Skype has released Skype for Mac 2.6, the latest version of its communication software for Mac users. In addition to improved quality, stability and more features, the company has done something entirely new: for the first time, Mac users will be able to enjoy a new Skype feature before it's available to Windows users. Skype has introduced a new call-transfer feature that is exclusive to the Mac platform. Users can now select "More > Call Transfer" to transfer an ongoing call to another Skype user on their contact list.
Amazon has announced that it will launch a DRM-free digital music store later this year. The store will offer “millions of songs,” from more than 12,000 record labels, all in DRM-free MP3 format. The store will include EMI Music’s catalog. Further details such as launch date and pricing were not available.
(Shawn's Comment: No launch date? No pricing? So...there's not much news here other than "We're going to do what Apple's been doing...")
Apple has begun airing yet another new iPod+iTunes television commercial. Like previous ads, the new 30-second spot continues the company’s silhouetted dancers theme. The new ad features the song “Mi Swing Es Tropical” by Nickodemus & Quantic featuring Tempo.
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Every Mac fan is probably familiar with the large yellow sticky that replaces the actual store during these announcements. Some like it and some hate it—I have a friend who has a Photoshop-customized version that reads “We’ll be back someday,” and that becomes his iChat icon during the rollouts. Personally though, I like it, and think it’s a good thing that Apple’s store works this way. So why do I think a closed store is a good thing?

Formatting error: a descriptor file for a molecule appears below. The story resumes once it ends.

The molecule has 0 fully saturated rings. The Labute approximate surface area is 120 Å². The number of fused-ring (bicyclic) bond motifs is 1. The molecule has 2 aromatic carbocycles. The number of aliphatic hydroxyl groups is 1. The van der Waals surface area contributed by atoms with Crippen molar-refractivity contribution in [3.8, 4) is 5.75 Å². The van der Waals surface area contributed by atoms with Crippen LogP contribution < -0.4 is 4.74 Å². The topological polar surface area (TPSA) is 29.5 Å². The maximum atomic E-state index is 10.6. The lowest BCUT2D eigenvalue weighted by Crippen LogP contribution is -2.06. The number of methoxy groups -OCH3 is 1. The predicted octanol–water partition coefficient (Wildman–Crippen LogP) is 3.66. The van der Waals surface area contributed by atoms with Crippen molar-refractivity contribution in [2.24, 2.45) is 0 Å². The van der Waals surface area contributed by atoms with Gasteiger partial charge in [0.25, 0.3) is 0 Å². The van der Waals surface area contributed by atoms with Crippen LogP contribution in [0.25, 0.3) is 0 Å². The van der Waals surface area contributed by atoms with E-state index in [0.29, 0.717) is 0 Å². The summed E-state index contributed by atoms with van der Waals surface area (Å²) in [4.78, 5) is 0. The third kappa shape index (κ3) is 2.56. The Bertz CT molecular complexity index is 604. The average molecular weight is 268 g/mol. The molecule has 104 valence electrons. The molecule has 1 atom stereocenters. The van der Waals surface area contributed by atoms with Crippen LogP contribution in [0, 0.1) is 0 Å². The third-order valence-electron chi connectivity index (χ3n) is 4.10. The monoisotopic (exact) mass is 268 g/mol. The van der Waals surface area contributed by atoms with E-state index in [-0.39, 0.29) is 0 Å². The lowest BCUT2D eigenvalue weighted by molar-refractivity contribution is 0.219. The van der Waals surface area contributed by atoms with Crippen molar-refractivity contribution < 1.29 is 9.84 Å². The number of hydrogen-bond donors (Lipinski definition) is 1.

From CNET UK
In what is claimed to be the biggest music promotion in Europe's history, Coca-Cola has teamed up with iTunes to give away two billion music downloads to lucky European Coke drinkers. The promotion will run between May and August of this year and with Coke covering the vast cost of the downloads, Apple is set to see its total sales through iTunes rocket beyond the stratosphere.
(If you're getting last week's show when you tune in live, you click on Quicktime Preferences in your Quicktime Menu, then click on browser and then click on Empty Download Cache (or uncheck the "Save Movies" in disk cache")
No video this evening but you can listen in to the plain old audio feed at:
You can also join one of the two Chat Rooms that run during the live show - on the World Without Borders site or on the dedicated IRC Server at irc.netmug.org in the #yourmaclife Channel.
Make sure you listen in this and every Wednesday evening from 5:30pm to 8pm PT or from 8:30pm to 11pm ET, for the most fun you'll have listening to your Mac.
Heaven - Lesa going to the Heaven and Hell concert (Machine Head, Black Sabbath and MegaDeth)